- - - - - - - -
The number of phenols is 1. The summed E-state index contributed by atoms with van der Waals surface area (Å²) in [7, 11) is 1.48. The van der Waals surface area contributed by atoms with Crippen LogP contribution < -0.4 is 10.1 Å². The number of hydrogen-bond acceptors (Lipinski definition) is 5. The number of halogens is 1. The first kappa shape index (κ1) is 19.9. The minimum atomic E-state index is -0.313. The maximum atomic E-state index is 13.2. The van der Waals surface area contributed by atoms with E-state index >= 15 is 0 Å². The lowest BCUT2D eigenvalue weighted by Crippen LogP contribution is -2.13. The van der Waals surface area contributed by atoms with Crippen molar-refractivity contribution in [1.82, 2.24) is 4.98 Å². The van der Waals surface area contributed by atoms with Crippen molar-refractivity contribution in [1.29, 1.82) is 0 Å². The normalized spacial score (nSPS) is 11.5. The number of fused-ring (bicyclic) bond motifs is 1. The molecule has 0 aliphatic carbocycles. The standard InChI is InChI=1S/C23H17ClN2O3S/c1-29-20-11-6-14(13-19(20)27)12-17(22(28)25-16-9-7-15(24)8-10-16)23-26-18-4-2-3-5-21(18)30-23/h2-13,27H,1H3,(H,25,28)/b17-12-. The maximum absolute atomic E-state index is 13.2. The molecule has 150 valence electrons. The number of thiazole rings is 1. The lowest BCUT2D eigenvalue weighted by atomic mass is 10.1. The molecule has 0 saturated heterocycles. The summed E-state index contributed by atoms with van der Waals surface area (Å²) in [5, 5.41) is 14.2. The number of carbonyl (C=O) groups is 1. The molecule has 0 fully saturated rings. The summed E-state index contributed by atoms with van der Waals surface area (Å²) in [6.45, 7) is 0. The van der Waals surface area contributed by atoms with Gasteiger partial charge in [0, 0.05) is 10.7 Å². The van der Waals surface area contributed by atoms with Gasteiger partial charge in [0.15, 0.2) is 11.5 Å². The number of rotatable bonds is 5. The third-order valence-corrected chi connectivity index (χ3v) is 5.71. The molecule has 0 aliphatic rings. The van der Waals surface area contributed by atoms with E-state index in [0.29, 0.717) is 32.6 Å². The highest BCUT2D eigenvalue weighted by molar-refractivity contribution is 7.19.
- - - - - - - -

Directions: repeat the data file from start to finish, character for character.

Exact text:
The number of phenols is 1. The summed E-state index contributed by atoms with van der Waals surface area (Å²) in [7, 11) is 1.48. The van der Waals surface area contributed by atoms with Crippen LogP contribution < -0.4 is 10.1 Å². The number of hydrogen-bond acceptors (Lipinski definition) is 5. The number of halogens is 1. The first kappa shape index (κ1) is 19.9. The minimum atomic E-state index is -0.313. The maximum atomic E-state index is 13.2. The van der Waals surface area contributed by atoms with E-state index >= 15 is 0 Å². The lowest BCUT2D eigenvalue weighted by Crippen LogP contribution is -2.13. The van der Waals surface area contributed by atoms with Crippen molar-refractivity contribution in [1.82, 2.24) is 4.98 Å². The van der Waals surface area contributed by atoms with Crippen molar-refractivity contribution in [1.29, 1.82) is 0 Å². The normalized spacial score (nSPS) is 11.5. The number of fused-ring (bicyclic) bond motifs is 1. The molecule has 0 aliphatic carbocycles. The standard InChI is InChI=1S/C23H17ClN2O3S/c1-29-20-11-6-14(13-19(20)27)12-17(22(28)25-16-9-7-15(24)8-10-16)23-26-18-4-2-3-5-21(18)30-23/h2-13,27H,1H3,(H,25,28)/b17-12-. The maximum absolute atomic E-state index is 13.2. The molecule has 150 valence electrons. The number of thiazole rings is 1. The lowest BCUT2D eigenvalue weighted by atomic mass is 10.1. The molecule has 0 saturated heterocycles. The summed E-state index contributed by atoms with van der Waals surface area (Å²) in [5, 5.41) is 14.2. The number of carbonyl (C=O) groups is 1. The molecule has 0 fully saturated rings. The summed E-state index contributed by atoms with van der Waals surface area (Å²) in [6.45, 7) is 0. The van der Waals surface area contributed by atoms with Gasteiger partial charge in [0, 0.05) is 10.7 Å². The van der Waals surface area contributed by atoms with Gasteiger partial charge in [0.15, 0.2) is 11.5 Å². The number of rotatable bonds is 5. The third-order valence-corrected chi connectivity index (χ3v) is 5.71. The molecule has 0 aliphatic rings. The van der Waals surface area contributed by atoms with E-state index in [0.29, 0.717) is 32.6 Å². The highest BCUT2D eigenvalue weighted by molar-refractivity contribution is 7.19.